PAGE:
We all face changes, nearly daily. Some are big; many are little and insignificant. How you adjust to changes regardless of size often is the pivot point that separates happiness and gloom, and success versus stagnation.
I’ve written before about being happy. I think artists in pain sometimes make beautiful art from the experience. Could Hank Williams have written the quintessential country and classic American song, “I’m So Lonesome I Could Cry,” if he had not plumbed the depths of lost love? Elvis Presley introduced it by saying, “I’d like to sing a song that’s…probably the saddest song I’ve ever heard.”
Still, I’d like to think that alongside the loneliness of Williams’ experience that he also experienced highs of happiness, too. Maybe, the only way to know real happiness is to have also known sadness and sorrow. We don’t always get to choose our circumstances—life’s not fair that way—but we always get to choose our reaction.
Today, I’m thinking about you and all my artist friends, and I’m thinking about me, too. We are each on a unique path to somewhere. Conditions may have dictated our direction to a degree, but mostly we’re there because that’s where we wanted to be.
So, what I want to ask you is something I’ve been asking myself lately. “Are you satisfied with how things are going?” Of course, answers will be all across the board from, “Absolutely”, to “Not even close.” A lot of us, including me, are somewhere in the middle of that range. And, that brings me back to your choices and mine.
If you are not happy with your given status, do you have a plan to make changes? Do you realize you are mostly stuck with choices you made? Are you ready to embrace something new? You can change your thinking, change your paradigm and change your life. You just have to decide you want to change and then commit to making it happen.
I’m not here to sell you anything. If you’ve been following me for any length of time, you know I have books and online training and other products and services. If you look around, you’ll find them available. If you are noticing this blog looks different then you are experiencing changes I’m making. Gone are the sidebar and banner ads to products and services. That’s due to a conscious decision on my part to give you a different, more pleasant, and more gratifying experience when you come here to read my posts.
I’ve decided I don’t want to distract you with ads, links to click that take you to sales pages for my products and services. Instead, I want you to encounter the ideas and information and be able to absorb and react to them without interruption. Making these changes will take some time. There may be times when it is appropriate for links, but they will be well placed and sparse.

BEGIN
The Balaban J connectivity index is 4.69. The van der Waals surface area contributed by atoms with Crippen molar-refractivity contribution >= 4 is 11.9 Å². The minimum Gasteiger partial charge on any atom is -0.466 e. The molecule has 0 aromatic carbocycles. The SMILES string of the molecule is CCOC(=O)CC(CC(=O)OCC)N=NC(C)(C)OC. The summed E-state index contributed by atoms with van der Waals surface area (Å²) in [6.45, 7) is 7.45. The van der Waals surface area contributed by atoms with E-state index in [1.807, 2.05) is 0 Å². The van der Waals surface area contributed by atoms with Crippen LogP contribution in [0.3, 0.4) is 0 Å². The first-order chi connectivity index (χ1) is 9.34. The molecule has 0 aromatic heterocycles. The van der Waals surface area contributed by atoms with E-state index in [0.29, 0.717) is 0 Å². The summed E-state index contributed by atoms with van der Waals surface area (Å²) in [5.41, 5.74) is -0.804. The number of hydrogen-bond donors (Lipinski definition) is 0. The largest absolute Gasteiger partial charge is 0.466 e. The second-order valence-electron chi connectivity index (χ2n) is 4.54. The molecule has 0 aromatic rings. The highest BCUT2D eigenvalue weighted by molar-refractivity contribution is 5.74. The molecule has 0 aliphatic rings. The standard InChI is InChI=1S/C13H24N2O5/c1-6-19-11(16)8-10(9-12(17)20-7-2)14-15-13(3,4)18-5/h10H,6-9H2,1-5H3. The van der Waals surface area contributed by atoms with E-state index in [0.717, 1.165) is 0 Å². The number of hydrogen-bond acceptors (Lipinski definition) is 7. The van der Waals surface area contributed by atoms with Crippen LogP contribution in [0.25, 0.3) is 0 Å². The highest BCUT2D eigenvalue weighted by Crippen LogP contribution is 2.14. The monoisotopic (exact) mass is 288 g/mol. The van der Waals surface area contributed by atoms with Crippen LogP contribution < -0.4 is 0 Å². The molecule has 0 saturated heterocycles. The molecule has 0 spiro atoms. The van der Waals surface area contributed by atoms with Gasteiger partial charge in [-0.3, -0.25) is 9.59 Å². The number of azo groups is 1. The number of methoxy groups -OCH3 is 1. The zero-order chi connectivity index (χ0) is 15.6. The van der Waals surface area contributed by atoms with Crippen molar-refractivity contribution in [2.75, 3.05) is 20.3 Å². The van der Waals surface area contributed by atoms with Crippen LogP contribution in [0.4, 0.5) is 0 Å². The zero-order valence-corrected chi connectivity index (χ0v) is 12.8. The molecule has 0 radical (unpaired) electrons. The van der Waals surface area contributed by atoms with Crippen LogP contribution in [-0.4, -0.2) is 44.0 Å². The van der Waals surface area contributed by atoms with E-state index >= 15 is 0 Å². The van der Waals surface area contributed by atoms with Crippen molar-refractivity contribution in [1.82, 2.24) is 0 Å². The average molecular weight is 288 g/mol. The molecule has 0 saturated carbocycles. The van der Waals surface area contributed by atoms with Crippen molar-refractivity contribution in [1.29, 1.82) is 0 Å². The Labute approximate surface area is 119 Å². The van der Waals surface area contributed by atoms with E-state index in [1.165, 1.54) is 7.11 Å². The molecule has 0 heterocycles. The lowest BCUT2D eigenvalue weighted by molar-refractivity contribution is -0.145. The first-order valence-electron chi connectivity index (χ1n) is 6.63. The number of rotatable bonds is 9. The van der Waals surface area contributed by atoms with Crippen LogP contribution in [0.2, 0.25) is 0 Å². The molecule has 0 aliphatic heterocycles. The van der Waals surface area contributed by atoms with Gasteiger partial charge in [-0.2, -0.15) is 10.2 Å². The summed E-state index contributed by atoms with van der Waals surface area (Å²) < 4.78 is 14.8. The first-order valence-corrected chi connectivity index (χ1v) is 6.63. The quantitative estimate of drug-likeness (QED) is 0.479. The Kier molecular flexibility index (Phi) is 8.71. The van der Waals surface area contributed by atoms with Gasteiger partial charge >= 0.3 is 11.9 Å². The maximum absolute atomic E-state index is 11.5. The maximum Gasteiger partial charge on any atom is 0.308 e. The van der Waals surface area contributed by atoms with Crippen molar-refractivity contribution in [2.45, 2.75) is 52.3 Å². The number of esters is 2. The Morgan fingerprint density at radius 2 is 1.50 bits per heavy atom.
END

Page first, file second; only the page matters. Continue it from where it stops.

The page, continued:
Some of my friends and colleagues in the digital marketing realm would advise against such an approach, but I don’t care. I’m thinking about how I want to receive useful information and trying to replicate that for you. Most of us have developed banner blindness. It’s the same cognitive thing we do with the fast-forward button on the DVR. We’re not interested and just want to get back to the program.
I’ve got other changes in mind and will announce them in due time. I’m feeling a need to simplify, to streamline, to write better, more impactful posts. I am working at giving you more by doing less. If I spend less time on carefully embedding marketing links and images into every post, I have more time to research and refine the information I’m presenting to you. That’s a good thing for you. I believe in the long run it will be a good thing for me, too.
I’m not going to stop marketing. You’ll still see my messages from time to time. They just won’t be couched in the help I’m publishing for you. How that happens is a work in progress. I will keep you informed of how things are going with it.
As an artist, you might be asking, “How does this less is more philosophy apply to me?” It can manifest in many ways. Perhaps it’s time to concentrate on top prospects who can afford higher priced pieces. It might take you longer to create such pieces, and you would also be minimizing the number of ways you are trying to get the work to market.
You might realize your product mix is too varied, and you are targeting too many different types of customers. When you are spread out, you make it near impossible to own the top position in a prospect’s mind for words like, “art”, “artist”, “photographer” or “sculpture.” By narrowing your focus, it becomes easier and more possible to gain that top spot advantage.
When you narrow your focus, you can put more effort into the work you are making, thus making it more valuable with higher prices. With a more narrowed focus, your marketing becomes pinpointed, less expensive and more efficient.
On his Art of Value blog, Phillip Morgan wrote about How to Create Value Through Positioning. Positioning is as mentioned above owning the top position in the minds of your customers. Here are some of the salient points he makes:
What is the most important thing you can share about pricing?
What Morgan is talking about is classic positioning theory, at which he has become an expert. It is also about changes and how to make more from less. There are lessons to be learned for artists in thinking about things differently.
It takes courage to make changes. I’m making them myself as we speak. I’ll be here urging you on and rooting for you to start making changes in your life and your career that will move you far away from the mournful sadness of Hank Williams and into the light of being and happiness espoused by people such as the late, great Wayne Dyer. His Wishes Fulfilled PBS program was both powerful and poignant. Here’s a sample.
If want to accomplish something, you must first expect it of yourself. — Wayne Dyer
Are you ready to make changes? Let us hear about them. Post your thoughts, your fears, your desires, your vision in the comments.